Choosing Your Type of Representation
The following in information provided by the New Hampshire Real Estate Commission to help consumers make an informed decision about agency representation:
Are you a customer or client?
When you choose to work with a real estate licensee he or she may or may not be “your” agent. An agent owes certain duties to a client, but has a different obligation to a customer. It is important to know whether you are a customer or client in a real estate transaction. Do not assume that a licensee is acting on your behalf unless you sign a contract for representation.
Who is a Customer?
A customer is one who seeks to sell, exchange, purchase, rent or lease real estate, but has not entered into a contract with the real estate brokerage to represent them.
As a customer, you cannot expect the licensee to act as your agent or advocate on your behalf. A real estate licensee can, however, provide valuable market information and services to assist you as a customer. A licensee is also obligated by law to treat customers honestly, to disclose material defects actually known by the licensee pertaining to the on-site physical condition of the real estate, and to promptly present all offers and counter offers.
A licensee working “with” a customer may perform ministerial administrative acts, which include showing property, preparing and presenting offers and agreement, and providing information and assistance concerning the transaction.
Who is a Client?
A client is a person who establishes an agency relationship with a licensee through a written contract and agrees to be represented by the agent in the real estate transaction. This contract must clearly establish the terms and obligations of both the client and the licensee/firm who becomes the agent.
As a client, in addition to the customer-level services listed above, you can expect the following client-level services:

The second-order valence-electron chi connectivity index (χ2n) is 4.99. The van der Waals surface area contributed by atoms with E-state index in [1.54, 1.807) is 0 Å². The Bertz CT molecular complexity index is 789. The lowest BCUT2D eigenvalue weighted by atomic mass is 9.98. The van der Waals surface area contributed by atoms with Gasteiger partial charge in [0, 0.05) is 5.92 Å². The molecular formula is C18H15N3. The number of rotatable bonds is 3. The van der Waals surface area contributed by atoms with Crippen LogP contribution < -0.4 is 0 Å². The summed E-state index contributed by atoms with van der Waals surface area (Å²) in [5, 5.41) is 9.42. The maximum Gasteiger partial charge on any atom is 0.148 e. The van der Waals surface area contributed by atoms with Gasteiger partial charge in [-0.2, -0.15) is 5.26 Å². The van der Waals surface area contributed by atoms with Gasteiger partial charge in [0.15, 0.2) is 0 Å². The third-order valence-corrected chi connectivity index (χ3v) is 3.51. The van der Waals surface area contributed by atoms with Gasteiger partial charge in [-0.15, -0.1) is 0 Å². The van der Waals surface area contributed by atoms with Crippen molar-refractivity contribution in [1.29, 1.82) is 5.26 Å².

- Care, Skill and Diligence
- Lawful Obedience
- Promotion of client’s best interest
Who in an Agent?
An agent is a licensee with the fiduciary obligation to provide services through a written contract for a seller, landlord, buyer, or tenant and is bound by the duties of loyalty, lawful obedience, disclosure, confidentiality, reasonable care, diligence, and accounting.
The written agency contract is with the firm and not with the individual agent. The seller/landlord and/or the buyer/tenant may be liable for the actions of the agent and any sub-agents when these actions occur within the scope of the agency relationship.
What types of Agency Relationships are commonly practiced in New Hampshire?
A seller agent is a licensee who acts on behalf of a seller or landlord in the sale, exchange, rental, or lease of real estate. The seller is the licensees’ client and the licensee has the duty to represent the seller’s best interest in the real estate transaction.
A buyer agent is a licensee who acts on behalf of a buyer or tenant in the purchase, exchange, rental or lease of real estate. The buyer is the licensee’s client and the licensee has the duty to represent the buyer’s best interests in the real estate transaction.
A Facilitator is an individual licensee who assists one or more parties during all or a portion or a real estate transaction without being an agent or advocate for the interests of any party to such a transaction. A Facilitator can perform ministerial acts, such as showing property, preparing and conveying offers, and providing information and administrative assistance, and other customer-level services. This relationship may change to an agency relationship by entering into a written contract for representation, prior to the preparation of an offer.
If another relationship between the licensee who performs the services and the seller, landlord, buyer, tenant is intended, it must be described in writing and signed by all parties to the relationship prior to services being rendered.
Disclosed Dual Agency
A disclosed dual agent is a licensee acting for both the seller/landlord and the buyer/tenant in the same transaction with the knowledge and written consent of all parties. The licensee cannot advocate on behalf of one client over another. Because the full range of duties cannot be delivered to both parties, all clients in the transaction must give written informed consent. A Dual Agent may not reveal confidential information without consent such as:
- Willingness of a seller to accept less than the asking price.
- Willingness of the buyer to pay more than what has been offered.
- Confidential negotiating strategy not disclosed in the sales contract as terms of the sale.
- Motivation of the seller for selling nor the motivation of the buyer for buying.
Single agency is a practice where the firm represents only one client in the transaction (the buyer or the seller).
A sub-agent is a licensee who works for one firm, but is engaged by the principal broker of another firm to perform agency functions on behalf of the principal broker’s client. A sub-agent does not have an agency relationship with the customer.
Further information about agency can be found online at the New Hampshire Real estate Commission’s web site. You can also check here whether an agent is licensed in New Hampshire.